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Open Access Highly Accessed Original Research

Can we make the basilic vein larger? maneuvers to facilitate ultrasound guided peripheral intravenous access: a prospective cross-sectional study

Simon A Mahler1*, Greta Massey2, Liliana Meskill3, Hao Wang4 and Thomas C Arnold5

Author Affiliations

1 Department of Epidemiology and Prevention, Department of Emergency Medicine, Wake Forest University School of Medicine, Winston-Salem, NC, USA

2 Department of Emergency Medicine, West Virginia University School of Medicine, Morgantown, WV, USA

3 Department of Anesthesiology, The University of Texas School of Medicine San Antonio, San Antonio, TX, USA

4 Department of Emergency Medicine, John Peter Smith Health Network, Fort Worth, TX, USA

5 Department of Emergency Medicine, Louisiana State University Health Sciences Center-Shreveport, Shreveport, LA, USA

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International Journal of Emergency Medicine 2011, 4:53  doi:10.1186/1865-1380-4-53

Published: 25 August 2011



Studies have shown that vein size is an important predictor of successful ultrasound-guided vascular access. The objective of this study is to evaluate maneuvers designed to increase basilic vein size, which could be used to facilitate ultrasound-guided peripheral intravenous access (USGPIV) in the Emergency Department (ED) setting.


This was a prospective non-randomized trial. Healthy volunteers aged 18-65 were enrolled. Basilic veins were identified and the cross-sectional area measured sonographically. Following baseline measurement, the following maneuvers were performed: application of a tourniquet, inflation of a blood pressure (BP) cuff, application of a tourniquet with the arm lowered, and BP cuff inflation with the arm lowered. Following each maneuver there was 30 s of recovery time, and a baseline measurement was repeated to ensure that the vein had returned to baseline. Change in basilic vein size was modeled using mixed model analysis with a Tukey correction for multiple comparisons to determine if significant differences existed between different maneuvers.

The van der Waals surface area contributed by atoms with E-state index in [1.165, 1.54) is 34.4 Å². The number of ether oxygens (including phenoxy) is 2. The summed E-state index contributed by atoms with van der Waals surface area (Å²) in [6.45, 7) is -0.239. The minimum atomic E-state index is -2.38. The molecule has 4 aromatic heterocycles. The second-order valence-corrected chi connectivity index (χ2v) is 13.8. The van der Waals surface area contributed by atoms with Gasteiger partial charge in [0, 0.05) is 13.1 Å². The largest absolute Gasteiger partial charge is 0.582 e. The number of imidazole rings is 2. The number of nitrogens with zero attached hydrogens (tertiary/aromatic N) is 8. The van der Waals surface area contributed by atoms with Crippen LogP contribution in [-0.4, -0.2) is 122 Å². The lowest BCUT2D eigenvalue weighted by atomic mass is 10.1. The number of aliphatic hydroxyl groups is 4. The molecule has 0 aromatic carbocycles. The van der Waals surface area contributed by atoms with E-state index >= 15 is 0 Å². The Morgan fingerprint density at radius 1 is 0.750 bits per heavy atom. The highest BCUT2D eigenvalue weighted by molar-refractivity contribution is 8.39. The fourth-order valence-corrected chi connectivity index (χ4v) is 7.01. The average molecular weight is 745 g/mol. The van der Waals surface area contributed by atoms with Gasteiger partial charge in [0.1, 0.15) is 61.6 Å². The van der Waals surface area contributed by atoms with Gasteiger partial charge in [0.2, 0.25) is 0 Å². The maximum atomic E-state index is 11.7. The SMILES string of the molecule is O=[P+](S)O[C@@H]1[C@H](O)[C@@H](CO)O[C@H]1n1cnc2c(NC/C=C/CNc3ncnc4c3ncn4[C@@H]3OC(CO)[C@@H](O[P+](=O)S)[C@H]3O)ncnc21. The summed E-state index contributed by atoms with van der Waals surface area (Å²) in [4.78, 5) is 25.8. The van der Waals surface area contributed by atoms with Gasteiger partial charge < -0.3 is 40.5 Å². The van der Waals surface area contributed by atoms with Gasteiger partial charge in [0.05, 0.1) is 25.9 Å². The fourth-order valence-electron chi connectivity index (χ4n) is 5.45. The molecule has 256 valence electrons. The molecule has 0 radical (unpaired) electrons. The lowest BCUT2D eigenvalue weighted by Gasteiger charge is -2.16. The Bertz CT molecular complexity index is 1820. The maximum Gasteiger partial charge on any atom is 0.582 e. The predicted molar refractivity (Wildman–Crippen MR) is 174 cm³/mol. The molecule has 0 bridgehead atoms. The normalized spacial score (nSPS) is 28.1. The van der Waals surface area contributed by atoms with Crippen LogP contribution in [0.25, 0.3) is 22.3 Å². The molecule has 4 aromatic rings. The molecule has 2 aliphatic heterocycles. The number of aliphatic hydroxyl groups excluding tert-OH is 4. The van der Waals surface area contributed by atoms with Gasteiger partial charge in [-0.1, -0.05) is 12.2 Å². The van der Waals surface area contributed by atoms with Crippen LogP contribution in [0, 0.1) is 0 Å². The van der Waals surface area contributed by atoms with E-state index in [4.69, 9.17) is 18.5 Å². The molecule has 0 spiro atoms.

Over the 5-month study period, 96 basilic veins were assessed from 52 volunteers. All of the maneuvers resulted in a statistically significant increase in basilic vein size from baseline (p < 0.001). BP cuff inflation had the greatest increase in vein size from baseline 17%, 0.87 mm 95% CI (0.70-1.04). BP cuff inflation statistically significantly increased vein size compared to tourniquet placement by 3%, 0.16 mm 95% CI (0.02-0.30).


The largest increase in basilic vein size was due to blood pressure cuff inflation. BP cuff inflation resulted in a statistically significant increase in vein size compared to tourniquet application, but this difference may not be clinically significant.